Israel 2012 | 90 min | Drama | Hebrew, with English subtitles

 

Igor and Cranes’ Journey touches the core of the migration experience: dealing with new surroundings and a new language but above all coming to terms with oneself. It is a test of personality and character - some pass it, others fail, but no one stays the same as before. This is a charming and moving story about the way a young boy deals with problems that even grownups fail to solve and actually succeeds in a very unconventional way in our modernized world – by connecting to the world of nature. I hope that Igor’s adventure will appeal not only to children, but also to their parents.

Q&A

 

5:40 PM | Apollonia by Ofir Trainin

Israel 2014 | 64 min | Documentary, Hebrew and Russian with English subtitles

The portrait of journalist Victor Grayevsky, who entered the pantheon of Israeli intelligence thanks to a single courageous and heroic action: he received a copy of the speech of Nikita Khrushchev in 1956, before immigrating to Israel. After his death, it was discovered that he was a double agent.

Apollonia follows the history of this mysterious character, and also offers hints and ideas not only in the past, but also in what may be secretly these days, as the Cold War is heating up again.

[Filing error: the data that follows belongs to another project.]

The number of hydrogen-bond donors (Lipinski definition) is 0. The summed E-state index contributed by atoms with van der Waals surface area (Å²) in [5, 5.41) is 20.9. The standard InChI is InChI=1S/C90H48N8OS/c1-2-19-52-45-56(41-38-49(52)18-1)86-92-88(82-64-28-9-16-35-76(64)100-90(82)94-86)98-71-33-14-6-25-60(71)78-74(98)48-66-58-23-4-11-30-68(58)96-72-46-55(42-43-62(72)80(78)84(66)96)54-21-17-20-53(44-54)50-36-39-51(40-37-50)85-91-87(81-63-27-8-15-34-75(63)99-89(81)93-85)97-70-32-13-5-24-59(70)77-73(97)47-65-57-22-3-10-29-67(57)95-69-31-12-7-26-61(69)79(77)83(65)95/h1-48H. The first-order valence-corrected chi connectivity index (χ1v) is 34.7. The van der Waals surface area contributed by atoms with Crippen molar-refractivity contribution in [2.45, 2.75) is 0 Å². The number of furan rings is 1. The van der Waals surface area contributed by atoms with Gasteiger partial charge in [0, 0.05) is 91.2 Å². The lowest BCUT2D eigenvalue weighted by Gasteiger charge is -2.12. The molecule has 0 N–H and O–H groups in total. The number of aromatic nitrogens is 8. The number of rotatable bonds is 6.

6:45 PM | Book Talk: The Soviet-Israeli War, 1967-1973

A conversation with Isabella Ginor and Gideon Remez (Truman Institute of the Hebrew University of Jerusalem), authors of Foxbats Over Dimona: The Soviets' Nuclear Gamble in the Six-Day War and The Soviet-Israeli War of 1967-1973 (Hurst / Oxford University Press, 2017).

 

Isabella Ginor and Gideon Remez, award-winning journalists and historians, are fellows of the Truman Institute at the Hebrew University of Jerusalem. They will discuss their groundbreaking study, just released in America by Oxford University Press. Relying among other sources on the memoirs of Soviet veterans who took part in the fighting, Ginor and Remez reveal how Israel’s six-day victory in 1967 became a six-year, head-on clash with the USSR. At its peak during the 1969-1970 War of Attrition, some 50,000 Soviet servicemen battled Israeli forces along the Suez Canal – turning it into the hottest front of the Cold War. They forced Israel to accept a disadvantageous ceasefire, which in turn enabled Egypt’s cross-canal offensive on Yom Kippur of 1973 with full Soviet collusion. With these findings, Ginor and Remez challenge a series of long-accepted notions and reshape our understanding of this pivotal chapter in regional and global history, which is now being replayed by present-day Russia's forceful reentry into the Middle East.

Curator Regina Khidekel

RACC’s programs and events are made possible in part by the New York State Council on the Arts with the support of Governor Andrew Cuomo and the New York State Legislature, and Cojeco.

The Russian American Cultural Center, 520 East 76 Street # 7E, New York, NY 10021.

646-831-0554, russculture@aol.com; www.russianamericanculture.com